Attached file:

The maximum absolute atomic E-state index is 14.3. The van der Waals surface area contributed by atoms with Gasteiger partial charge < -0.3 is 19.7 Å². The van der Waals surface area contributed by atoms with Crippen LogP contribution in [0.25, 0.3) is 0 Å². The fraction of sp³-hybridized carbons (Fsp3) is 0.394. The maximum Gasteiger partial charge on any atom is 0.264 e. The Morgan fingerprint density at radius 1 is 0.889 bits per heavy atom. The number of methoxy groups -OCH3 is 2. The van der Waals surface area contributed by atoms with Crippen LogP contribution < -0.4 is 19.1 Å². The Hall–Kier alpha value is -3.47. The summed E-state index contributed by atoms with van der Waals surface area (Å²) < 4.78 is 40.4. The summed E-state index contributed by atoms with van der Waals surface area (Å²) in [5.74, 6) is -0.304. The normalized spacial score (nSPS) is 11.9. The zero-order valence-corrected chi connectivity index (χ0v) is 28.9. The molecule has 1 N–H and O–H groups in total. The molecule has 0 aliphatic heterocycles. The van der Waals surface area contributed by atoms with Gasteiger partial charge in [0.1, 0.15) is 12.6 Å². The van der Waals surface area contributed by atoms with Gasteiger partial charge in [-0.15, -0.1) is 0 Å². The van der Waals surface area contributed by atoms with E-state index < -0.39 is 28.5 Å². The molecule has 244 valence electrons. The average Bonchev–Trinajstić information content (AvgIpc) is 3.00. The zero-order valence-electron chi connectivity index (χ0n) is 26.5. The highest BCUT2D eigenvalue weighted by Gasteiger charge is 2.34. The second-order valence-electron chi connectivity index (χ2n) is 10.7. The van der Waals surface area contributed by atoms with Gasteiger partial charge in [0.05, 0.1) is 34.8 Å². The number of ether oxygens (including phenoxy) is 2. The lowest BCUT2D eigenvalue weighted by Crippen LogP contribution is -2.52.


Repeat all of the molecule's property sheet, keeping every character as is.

The maximum absolute atomic E-state index is 14.3. The van der Waals surface area contributed by atoms with Gasteiger partial charge < -0.3 is 19.7 Å². The van der Waals surface area contributed by atoms with Crippen LogP contribution in [0.25, 0.3) is 0 Å². The fraction of sp³-hybridized carbons (Fsp3) is 0.394. The maximum Gasteiger partial charge on any atom is 0.264 e. The Morgan fingerprint density at radius 1 is 0.889 bits per heavy atom. The number of methoxy groups -OCH3 is 2. The van der Waals surface area contributed by atoms with Crippen LogP contribution < -0.4 is 19.1 Å². The Hall–Kier alpha value is -3.47. The summed E-state index contributed by atoms with van der Waals surface area (Å²) < 4.78 is 40.4. The summed E-state index contributed by atoms with van der Waals surface area (Å²) in [5.74, 6) is -0.304. The normalized spacial score (nSPS) is 11.9. The zero-order valence-corrected chi connectivity index (χ0v) is 28.9. The molecule has 1 N–H and O–H groups in total. The molecule has 0 aliphatic heterocycles. The van der Waals surface area contributed by atoms with Gasteiger partial charge in [0.1, 0.15) is 12.6 Å². The van der Waals surface area contributed by atoms with Gasteiger partial charge in [-0.15, -0.1) is 0 Å². The van der Waals surface area contributed by atoms with E-state index < -0.39 is 28.5 Å². The molecule has 244 valence electrons. The average Bonchev–Trinajstić information content (AvgIpc) is 3.00. The zero-order valence-electron chi connectivity index (χ0n) is 26.5. The highest BCUT2D eigenvalue weighted by Gasteiger charge is 2.34. The second-order valence-electron chi connectivity index (χ2n) is 10.7. The van der Waals surface area contributed by atoms with Gasteiger partial charge in [0.05, 0.1) is 34.8 Å². The number of ether oxygens (including phenoxy) is 2. The lowest BCUT2D eigenvalue weighted by Crippen LogP contribution is -2.52.